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It is a well-settled proposition that where the facts have been truthfully stated by an insured to the soliciting agent, but by fraud, negligence, or mistake, the facts are misstated in the application to the insurer, the insurer cannot rely on the misstatements in avoidance of liability, if the agent was acting within his real or apparent authority, and there is no fraud or collusion on the part of the insured. However, a person is bound under the law to know the contents of the papers he signs and he cannot excuse himself by saying that he did not know what the papers contained.
Appellee insurance company issued a policy protecting the appellant insured's home against loss. The agent who sold the policy said he had asked the insured various questions in preparing the application for the policy, including whether the insured had had any previous fire losses. The agent indicated on the application that there were no such losses. The insured then signed the application without reading it. When the insured's home was damaged in a fire, the company refused to honor the insured's claim on the grounds that the insured failed to disclose that he had had three previous fire losses. The insured stated in a deposition that the agent either had not asked about such losses or, if he had, the insured had misunderstood the question, and denied having intentionally failed to disclose the required information. The company brought an action in the Circuit Court of Logan County, Arkansas, seeking to void the insurance policy issued to appellant insured. The insured counterclaimed for breach of contract and bad faith. The trial court granted summary judgment for the company. The insured appealed.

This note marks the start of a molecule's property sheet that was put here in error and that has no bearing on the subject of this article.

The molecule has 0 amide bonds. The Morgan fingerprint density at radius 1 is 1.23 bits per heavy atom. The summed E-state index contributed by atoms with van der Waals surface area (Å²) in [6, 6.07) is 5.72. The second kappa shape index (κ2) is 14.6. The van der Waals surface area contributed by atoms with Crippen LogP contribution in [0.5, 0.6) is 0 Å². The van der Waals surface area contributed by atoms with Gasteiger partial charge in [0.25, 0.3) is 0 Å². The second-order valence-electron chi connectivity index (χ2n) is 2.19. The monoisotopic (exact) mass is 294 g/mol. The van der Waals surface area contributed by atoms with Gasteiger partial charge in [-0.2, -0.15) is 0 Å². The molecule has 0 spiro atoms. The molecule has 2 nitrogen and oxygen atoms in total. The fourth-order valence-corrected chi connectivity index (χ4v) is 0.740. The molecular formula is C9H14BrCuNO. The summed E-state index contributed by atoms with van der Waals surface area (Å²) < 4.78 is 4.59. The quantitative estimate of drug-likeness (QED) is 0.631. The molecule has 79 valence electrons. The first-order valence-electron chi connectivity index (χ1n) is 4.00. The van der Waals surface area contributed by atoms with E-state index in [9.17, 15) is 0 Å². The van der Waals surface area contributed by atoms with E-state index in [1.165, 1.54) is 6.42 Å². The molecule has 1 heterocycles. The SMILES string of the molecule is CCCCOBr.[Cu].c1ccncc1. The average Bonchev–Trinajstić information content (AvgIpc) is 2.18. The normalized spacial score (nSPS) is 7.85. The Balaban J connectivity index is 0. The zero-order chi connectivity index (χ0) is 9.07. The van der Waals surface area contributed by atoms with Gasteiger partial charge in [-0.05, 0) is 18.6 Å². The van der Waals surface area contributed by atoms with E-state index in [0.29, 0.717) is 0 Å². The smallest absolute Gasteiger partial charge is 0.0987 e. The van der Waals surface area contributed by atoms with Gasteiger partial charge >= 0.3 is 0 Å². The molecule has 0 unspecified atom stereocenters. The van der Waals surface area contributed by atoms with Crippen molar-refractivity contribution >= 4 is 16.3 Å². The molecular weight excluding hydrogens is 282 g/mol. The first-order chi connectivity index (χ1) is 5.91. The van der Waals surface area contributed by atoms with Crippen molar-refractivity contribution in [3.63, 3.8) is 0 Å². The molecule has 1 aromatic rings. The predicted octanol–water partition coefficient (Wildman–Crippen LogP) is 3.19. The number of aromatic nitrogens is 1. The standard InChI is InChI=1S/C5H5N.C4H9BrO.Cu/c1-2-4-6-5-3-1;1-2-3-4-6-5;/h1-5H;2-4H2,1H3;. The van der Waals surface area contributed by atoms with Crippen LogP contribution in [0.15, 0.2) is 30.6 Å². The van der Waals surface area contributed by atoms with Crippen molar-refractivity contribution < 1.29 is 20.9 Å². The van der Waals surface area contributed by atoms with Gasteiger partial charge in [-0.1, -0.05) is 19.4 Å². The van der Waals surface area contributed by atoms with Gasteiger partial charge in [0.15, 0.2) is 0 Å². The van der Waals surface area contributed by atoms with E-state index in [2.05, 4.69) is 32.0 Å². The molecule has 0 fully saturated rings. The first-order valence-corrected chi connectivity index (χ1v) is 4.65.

Did the trial court err in granting summary judgment to the insurance company and in voiding the policy?
The judgment was reversed and the case was remanded for further proceedings. According to the appellate court, summary judgment was inappropriate because there was a genuine issue of material fact as to whether the failure to disclose the information was fraudulent. Although the insured had signed the form and would normally be held to knowledge of its contents, the evidence was sufficient to raise the issue of whether the omission was inadvertent.